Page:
UPDATE: Baan CEO Resigns After Seven Months

Baan Co. NV today said Mary Coleman has resigned as chairman and chief executive officer.

Not coincidentally, Baan is taking charges of roughly US$200 million, according to a company statement, and plans to close 14 branch offices and reduce its workforce by about 4 percent in yet another company restructuring.

Analysts see the moves as another blow for the troubled software vendor, which many were convinced could be turned around by the well-regarded Coleman. She was the former head of Aurum Software, a maker of CRM (customer relationship management) software, that Baan acquired in 1997.

"She was the great white hope," said one market observer who knows the company, but asked not to be named. "She was a good manager who was going to transition Baan to a wider spectrum of products."

The current chairman of the Baan supervisory board, Pierre Everaert, will serve as interim CEO while the search for a permanent CEO of the business software maker is underway, Baan said in its statement.

Harry Tse, a senior analyst with the Yankee Group in Boston, said that Coleman's departure reflects impatience on the part of Fletcher International Ltd., which want to see good financial results from Baan. Fletcher is the investment company that has been providing Baan with cash infusions and now has several members on the company's board of directors.

"They didn't want to wait, so they removed Coleman," Tse said, referring to the fact that Fletcher is less than pleased with the continuing losses at Baan.

Baan has incurred losses over the past five quarters, amid restructuring and a drop off in revenues for its core enterprise resource planning (ERP) business.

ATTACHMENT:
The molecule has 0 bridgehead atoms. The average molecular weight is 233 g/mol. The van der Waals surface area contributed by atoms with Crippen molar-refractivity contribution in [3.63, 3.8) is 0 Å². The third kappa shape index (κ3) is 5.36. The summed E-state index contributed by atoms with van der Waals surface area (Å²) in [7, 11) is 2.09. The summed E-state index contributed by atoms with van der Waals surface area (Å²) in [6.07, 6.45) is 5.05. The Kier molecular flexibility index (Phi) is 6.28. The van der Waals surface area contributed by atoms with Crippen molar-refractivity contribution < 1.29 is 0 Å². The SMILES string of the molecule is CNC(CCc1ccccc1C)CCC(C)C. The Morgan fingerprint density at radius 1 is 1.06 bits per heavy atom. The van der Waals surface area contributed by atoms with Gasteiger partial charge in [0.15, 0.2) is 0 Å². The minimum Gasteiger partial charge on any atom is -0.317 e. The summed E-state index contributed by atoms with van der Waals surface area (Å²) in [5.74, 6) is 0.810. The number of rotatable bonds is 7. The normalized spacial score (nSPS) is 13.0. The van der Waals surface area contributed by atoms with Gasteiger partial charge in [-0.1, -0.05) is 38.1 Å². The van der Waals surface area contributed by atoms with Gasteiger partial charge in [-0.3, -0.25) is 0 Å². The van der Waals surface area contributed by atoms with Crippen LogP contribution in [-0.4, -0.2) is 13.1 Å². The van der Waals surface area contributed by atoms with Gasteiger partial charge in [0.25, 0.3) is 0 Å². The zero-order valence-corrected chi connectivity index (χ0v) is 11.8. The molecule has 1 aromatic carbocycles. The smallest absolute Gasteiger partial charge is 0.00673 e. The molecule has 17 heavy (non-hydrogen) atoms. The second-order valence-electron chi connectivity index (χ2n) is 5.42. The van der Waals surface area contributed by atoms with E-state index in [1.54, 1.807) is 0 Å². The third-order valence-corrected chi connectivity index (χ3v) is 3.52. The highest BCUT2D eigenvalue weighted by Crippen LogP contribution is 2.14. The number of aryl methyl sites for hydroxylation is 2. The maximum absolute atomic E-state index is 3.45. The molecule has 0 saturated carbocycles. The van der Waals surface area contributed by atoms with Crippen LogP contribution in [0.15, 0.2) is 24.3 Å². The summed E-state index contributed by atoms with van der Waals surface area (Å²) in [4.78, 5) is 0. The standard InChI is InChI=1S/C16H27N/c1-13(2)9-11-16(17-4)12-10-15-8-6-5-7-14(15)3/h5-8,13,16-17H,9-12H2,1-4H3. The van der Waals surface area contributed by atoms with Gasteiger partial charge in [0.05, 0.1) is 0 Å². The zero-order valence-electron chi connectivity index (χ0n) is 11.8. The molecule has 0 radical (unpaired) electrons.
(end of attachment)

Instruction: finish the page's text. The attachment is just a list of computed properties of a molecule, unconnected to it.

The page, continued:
But as recently as November, Coleman proclaimed at BaanWorld in Vienna that the company was back on track, in spite of predicted fourth-quarter losses. [See "BAANWORLD: Baan Focus on Biz-to-Biz E-Commerce," Nov. 10, 1999.] In October, Baan reported a net loss of $25 million, or 12 cents per share, as well as significantly lower year-on-year revenue for the third quarter ended Sept. 30.

Baan shares fell sharply today in Europe before recovering during the afternoon in the U.S. trading day. Baan shares on the NASDAQ fell more than 28 percent to a low of $10.13 per share when the U.S. market opened this morning, well after news of Coleman's departure had been reported. The share price had begun to recover, however, by late in the afternoon on the U.S. east coast.

Even without Coleman, it appears that Baan will continue in the direction that she indicated last month, with an emphasis on business-to-business electronic commerce. Baan has said it will build on its relationships with manufacturing companies to expand into that product area. It is unclear, however, how much attention Baan will pay to its traditional line of back-office software products.

"I think they will drastically cut back their product line and move into the front-office area," Tse said.

However, another analyst doubts whether such moves will improve the situation for Baan.

"I don't think Baan has much of a chance of surviving," said Peter-Thilo Hasler, a software analyst with HypoVereinsbank AG in Munich. "The (current) management was not able to achieve anything, and I don't think new management will have it any easier."

Baan, with headquarters both in Barneveld, the Netherlands and Reston, Virginia can be reached on the World Wide Web at http://www.baan.com and in the Netherlands at +31-342-42-8888.

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